(npr) — Canada’s Immigration and Citizenship website was down for hours Tuesday and Wednesday — apparently due to a spike in searches by Americans reacting to Tuesday’s presidential election. Access was cut off on Election Day; the site was brought back online shortly after 10 a.m. ET.
Search traffic for “Canada immigration,” “Canada” and “move to Canada” has increased in the United States relative to the past seven days, according to Google Trends. Google reports that the search terms were particularly popular in Oregon, Washington, Vermont and California.
Meanwhile, Business Insider reported that a story called “How to move to Canada and become a Canadian citizen” was the top story on the site Tuesday night.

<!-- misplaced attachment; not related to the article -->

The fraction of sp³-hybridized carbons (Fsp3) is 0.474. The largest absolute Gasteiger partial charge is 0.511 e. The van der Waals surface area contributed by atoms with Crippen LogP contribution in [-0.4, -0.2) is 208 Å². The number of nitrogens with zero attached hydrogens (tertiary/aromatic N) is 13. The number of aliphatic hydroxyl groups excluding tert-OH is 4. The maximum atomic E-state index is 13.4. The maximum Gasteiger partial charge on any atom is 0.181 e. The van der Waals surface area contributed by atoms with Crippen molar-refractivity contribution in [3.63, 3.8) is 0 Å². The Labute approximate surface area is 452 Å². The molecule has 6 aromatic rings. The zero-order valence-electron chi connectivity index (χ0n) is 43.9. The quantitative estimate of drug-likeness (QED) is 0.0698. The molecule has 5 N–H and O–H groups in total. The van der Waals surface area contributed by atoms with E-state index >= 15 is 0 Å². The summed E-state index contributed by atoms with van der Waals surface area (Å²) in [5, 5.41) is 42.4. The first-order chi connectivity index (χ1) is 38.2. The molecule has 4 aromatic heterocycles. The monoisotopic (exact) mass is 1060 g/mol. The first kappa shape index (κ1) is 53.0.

The Wayback Machine has an archive of the currently inaccessible site, if you’re curious, including the page with information on “how you can immigrate to Canada.”
Will anyone actually do it?
NPR’s Danielle Kurtzleben took a long look at that question earlier this year.
“Every election, there’s that chorus of people who insist they are moving to Canada if candidate so-and-so wins. Everyone knows these people. They’re tweeting and Googling about it as you read this,” she wrote. (Which is undoubtedly true right now.)
Determining how many people actually follow through is surprisingly difficult, Danielle found. The short answer is: a few, but probably for reasons more complicated than pure politics.